4-6 portobello mushrooms (depending on size and how much you like mushrooms), halved and then sliced into 1/4 inch pieces
2 1/2 cups shredded cabbage (green, Napa, or Savoy)
1/2 to 2/3rds of a bunch of scallions, washed and chopped (use the whole scallion, cutting the whites into fine slices and the green ends into 1/4 inch pieces)
4 cloves garlic, chopped
2 inches ginger, chopped
1/2 cup soy sauce
1/4 cup sweet mirin (a cooking wine sold in the Asian foods section of any well-stocked supermarket)

(A quick note about the sauce: you can make and add more or less sauce depending on how juicy you like it. Just remember the 2:1 ratio of soy sauce to mirin.)

While a big pot of water is heating up, prep the garlic, ginger, scallions, mushrooms and cabbage.
Make the sauce
When the water is boiling, add the udon and a generous handful of salt and set the timer for 6 minutes.
Heat a wok or frying pan, then add oil to coat.
When the oil shimmers add the garlic and ginger and cook, stirring frequently for 30 seconds.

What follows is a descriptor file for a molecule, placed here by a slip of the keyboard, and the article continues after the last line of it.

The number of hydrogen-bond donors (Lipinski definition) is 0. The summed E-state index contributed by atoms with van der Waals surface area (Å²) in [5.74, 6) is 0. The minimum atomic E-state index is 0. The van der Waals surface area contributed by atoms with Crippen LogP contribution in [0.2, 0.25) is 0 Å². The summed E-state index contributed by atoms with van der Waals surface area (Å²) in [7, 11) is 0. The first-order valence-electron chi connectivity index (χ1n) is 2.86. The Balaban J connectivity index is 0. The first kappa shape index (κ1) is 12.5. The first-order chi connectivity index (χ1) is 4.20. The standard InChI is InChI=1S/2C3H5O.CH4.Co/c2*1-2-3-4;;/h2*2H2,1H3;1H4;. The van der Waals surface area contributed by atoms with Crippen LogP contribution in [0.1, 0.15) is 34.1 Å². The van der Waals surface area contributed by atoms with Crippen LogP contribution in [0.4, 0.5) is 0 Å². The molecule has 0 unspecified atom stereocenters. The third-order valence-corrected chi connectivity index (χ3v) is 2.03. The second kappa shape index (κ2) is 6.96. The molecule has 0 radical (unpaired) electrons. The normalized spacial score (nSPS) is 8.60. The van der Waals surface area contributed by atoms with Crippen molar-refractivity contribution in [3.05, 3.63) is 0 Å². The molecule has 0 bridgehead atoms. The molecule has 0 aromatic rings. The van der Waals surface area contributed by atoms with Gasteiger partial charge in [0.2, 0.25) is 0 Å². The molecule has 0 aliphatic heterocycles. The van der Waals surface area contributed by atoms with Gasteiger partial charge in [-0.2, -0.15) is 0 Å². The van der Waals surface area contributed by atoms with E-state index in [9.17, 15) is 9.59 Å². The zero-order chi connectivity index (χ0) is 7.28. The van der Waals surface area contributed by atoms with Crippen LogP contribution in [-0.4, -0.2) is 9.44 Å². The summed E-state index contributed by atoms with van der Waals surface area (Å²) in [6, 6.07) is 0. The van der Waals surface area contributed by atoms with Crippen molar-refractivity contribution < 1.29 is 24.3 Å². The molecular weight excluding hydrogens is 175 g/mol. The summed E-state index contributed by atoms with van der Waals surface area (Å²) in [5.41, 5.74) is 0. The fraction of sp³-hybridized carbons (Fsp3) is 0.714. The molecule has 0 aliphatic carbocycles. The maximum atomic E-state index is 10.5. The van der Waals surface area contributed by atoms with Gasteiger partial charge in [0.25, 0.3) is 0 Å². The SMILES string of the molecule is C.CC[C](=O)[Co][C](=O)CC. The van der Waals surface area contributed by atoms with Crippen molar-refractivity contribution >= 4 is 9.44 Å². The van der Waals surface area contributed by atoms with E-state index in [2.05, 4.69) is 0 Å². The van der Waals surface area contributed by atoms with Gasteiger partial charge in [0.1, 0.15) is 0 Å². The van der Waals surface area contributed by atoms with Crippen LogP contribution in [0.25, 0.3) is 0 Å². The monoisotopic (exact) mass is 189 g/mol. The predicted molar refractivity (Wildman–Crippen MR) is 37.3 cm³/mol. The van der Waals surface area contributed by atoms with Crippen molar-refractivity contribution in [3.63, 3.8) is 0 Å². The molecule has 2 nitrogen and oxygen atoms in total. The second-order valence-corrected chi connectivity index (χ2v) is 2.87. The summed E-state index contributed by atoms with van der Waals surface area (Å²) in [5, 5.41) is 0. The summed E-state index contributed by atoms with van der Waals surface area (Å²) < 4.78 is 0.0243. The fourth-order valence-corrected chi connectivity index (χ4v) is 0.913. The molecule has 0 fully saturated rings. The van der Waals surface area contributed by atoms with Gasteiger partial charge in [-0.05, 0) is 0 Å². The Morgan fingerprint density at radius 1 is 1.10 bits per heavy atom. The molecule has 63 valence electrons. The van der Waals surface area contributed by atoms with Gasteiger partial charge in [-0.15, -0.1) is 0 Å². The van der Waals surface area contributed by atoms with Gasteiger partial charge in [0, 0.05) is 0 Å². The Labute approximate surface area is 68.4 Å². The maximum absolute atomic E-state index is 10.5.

Add the mushrooms and toss to coat with the oil. Sprinkle with salt and cover. Take off the lid every minute to stir and check the mushrooms. If they are done before the noodles, turn the burner off.
When the timer goes off, rinse the noodles in cold water. They should be a bit undercooked — chewy but not crunchy.
Push the mushrooms to the sides of the wok or pan, add the sauce and turn the heat to high. Add the noodles, the tofu, and the cabbage and toss until the tofu is warmed and the noodles are coated in sauce and fully cooked. Turn off the heat and mix in the scallions.

Now, The Professor gave the noodles with tofu a B, in part because the cubes were a bit too big. But he welcomed a second attempt … more on that soon.